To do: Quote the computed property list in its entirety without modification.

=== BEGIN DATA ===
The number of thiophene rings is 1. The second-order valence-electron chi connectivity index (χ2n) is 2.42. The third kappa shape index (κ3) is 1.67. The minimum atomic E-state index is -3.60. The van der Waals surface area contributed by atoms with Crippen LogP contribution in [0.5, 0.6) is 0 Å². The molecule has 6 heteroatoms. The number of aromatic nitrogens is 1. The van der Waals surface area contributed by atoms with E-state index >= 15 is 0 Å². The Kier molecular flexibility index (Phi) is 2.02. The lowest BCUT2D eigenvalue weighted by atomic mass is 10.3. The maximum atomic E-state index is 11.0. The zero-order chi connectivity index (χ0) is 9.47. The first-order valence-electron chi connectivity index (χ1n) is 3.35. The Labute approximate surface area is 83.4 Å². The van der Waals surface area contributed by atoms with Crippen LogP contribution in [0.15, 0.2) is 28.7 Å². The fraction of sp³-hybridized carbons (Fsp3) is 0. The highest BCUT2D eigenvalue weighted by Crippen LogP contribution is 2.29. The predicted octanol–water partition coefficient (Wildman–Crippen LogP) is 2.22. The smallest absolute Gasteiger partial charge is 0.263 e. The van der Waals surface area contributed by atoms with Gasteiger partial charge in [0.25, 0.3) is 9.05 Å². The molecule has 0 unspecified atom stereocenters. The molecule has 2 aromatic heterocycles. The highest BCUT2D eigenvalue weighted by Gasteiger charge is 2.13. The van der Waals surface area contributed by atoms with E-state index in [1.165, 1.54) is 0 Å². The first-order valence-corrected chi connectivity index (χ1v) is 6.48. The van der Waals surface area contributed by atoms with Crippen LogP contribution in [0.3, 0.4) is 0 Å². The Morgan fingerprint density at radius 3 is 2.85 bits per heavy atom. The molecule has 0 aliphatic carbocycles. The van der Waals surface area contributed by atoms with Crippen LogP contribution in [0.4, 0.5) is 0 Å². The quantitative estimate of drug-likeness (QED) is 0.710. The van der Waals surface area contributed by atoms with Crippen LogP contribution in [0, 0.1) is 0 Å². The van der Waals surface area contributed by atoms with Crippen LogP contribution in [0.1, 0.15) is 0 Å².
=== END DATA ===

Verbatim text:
The number of thiophene rings is 1. The second-order valence-electron chi connectivity index (χ2n) is 2.42. The third kappa shape index (κ3) is 1.67. The minimum atomic E-state index is -3.60. The van der Waals surface area contributed by atoms with Crippen LogP contribution in [0.5, 0.6) is 0 Å². The molecule has 6 heteroatoms. The number of aromatic nitrogens is 1. The van der Waals surface area contributed by atoms with E-state index >= 15 is 0 Å². The Kier molecular flexibility index (Phi) is 2.02. The lowest BCUT2D eigenvalue weighted by atomic mass is 10.3. The maximum atomic E-state index is 11.0. The zero-order chi connectivity index (χ0) is 9.47. The first-order valence-electron chi connectivity index (χ1n) is 3.35. The Labute approximate surface area is 83.4 Å². The van der Waals surface area contributed by atoms with Crippen LogP contribution in [0.15, 0.2) is 28.7 Å². The fraction of sp³-hybridized carbons (Fsp3) is 0. The highest BCUT2D eigenvalue weighted by Crippen LogP contribution is 2.29. The predicted octanol–water partition coefficient (Wildman–Crippen LogP) is 2.22. The smallest absolute Gasteiger partial charge is 0.263 e. The van der Waals surface area contributed by atoms with Gasteiger partial charge in [0.25, 0.3) is 9.05 Å². The molecule has 0 unspecified atom stereocenters. The molecule has 2 aromatic heterocycles. The highest BCUT2D eigenvalue weighted by Gasteiger charge is 2.13. The van der Waals surface area contributed by atoms with E-state index in [1.165, 1.54) is 0 Å². The first-order valence-corrected chi connectivity index (χ1v) is 6.48. The van der Waals surface area contributed by atoms with Crippen LogP contribution in [0.3, 0.4) is 0 Å². The Morgan fingerprint density at radius 3 is 2.85 bits per heavy atom. The molecule has 0 aliphatic carbocycles. The van der Waals surface area contributed by atoms with Crippen LogP contribution in [0.4, 0.5) is 0 Å². The quantitative estimate of drug-likeness (QED) is 0.710. The van der Waals surface area contributed by atoms with Crippen LogP contribution in [0, 0.1) is 0 Å². The van der Waals surface area contributed by atoms with Crippen LogP contribution in [0.1, 0.15) is 0 Å².